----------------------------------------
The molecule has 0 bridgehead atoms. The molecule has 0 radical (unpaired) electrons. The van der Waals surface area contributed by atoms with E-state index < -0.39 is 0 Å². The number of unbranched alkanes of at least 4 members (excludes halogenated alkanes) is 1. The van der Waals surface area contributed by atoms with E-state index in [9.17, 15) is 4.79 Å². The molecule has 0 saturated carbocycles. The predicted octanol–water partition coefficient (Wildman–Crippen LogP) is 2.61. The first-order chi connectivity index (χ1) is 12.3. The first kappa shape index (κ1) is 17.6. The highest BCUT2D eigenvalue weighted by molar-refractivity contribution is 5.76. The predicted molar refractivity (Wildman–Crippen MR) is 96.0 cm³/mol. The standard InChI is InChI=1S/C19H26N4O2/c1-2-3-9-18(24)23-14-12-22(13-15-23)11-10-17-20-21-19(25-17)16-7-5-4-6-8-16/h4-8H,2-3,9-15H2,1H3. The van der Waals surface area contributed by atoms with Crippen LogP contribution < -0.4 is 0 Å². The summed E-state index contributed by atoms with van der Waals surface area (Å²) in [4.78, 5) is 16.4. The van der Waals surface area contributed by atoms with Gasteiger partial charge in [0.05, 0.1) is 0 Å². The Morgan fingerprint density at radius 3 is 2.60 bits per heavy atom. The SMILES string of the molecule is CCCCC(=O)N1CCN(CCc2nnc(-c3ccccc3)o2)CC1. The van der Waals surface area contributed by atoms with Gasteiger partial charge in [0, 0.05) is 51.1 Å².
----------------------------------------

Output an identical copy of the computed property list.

The molecule has 0 bridgehead atoms. The molecule has 0 radical (unpaired) electrons. The van der Waals surface area contributed by atoms with E-state index < -0.39 is 0 Å². The number of unbranched alkanes of at least 4 members (excludes halogenated alkanes) is 1. The van der Waals surface area contributed by atoms with E-state index in [9.17, 15) is 4.79 Å². The molecule has 0 saturated carbocycles. The predicted octanol–water partition coefficient (Wildman–Crippen LogP) is 2.61. The first-order chi connectivity index (χ1) is 12.3. The first kappa shape index (κ1) is 17.6. The highest BCUT2D eigenvalue weighted by molar-refractivity contribution is 5.76. The predicted molar refractivity (Wildman–Crippen MR) is 96.0 cm³/mol. The standard InChI is InChI=1S/C19H26N4O2/c1-2-3-9-18(24)23-14-12-22(13-15-23)11-10-17-20-21-19(25-17)16-7-5-4-6-8-16/h4-8H,2-3,9-15H2,1H3. The van der Waals surface area contributed by atoms with Crippen LogP contribution < -0.4 is 0 Å². The summed E-state index contributed by atoms with van der Waals surface area (Å²) in [4.78, 5) is 16.4. The van der Waals surface area contributed by atoms with Gasteiger partial charge in [0.05, 0.1) is 0 Å². The Morgan fingerprint density at radius 3 is 2.60 bits per heavy atom. The SMILES string of the molecule is CCCCC(=O)N1CCN(CCc2nnc(-c3ccccc3)o2)CC1. The van der Waals surface area contributed by atoms with Gasteiger partial charge in [0, 0.05) is 51.1 Å².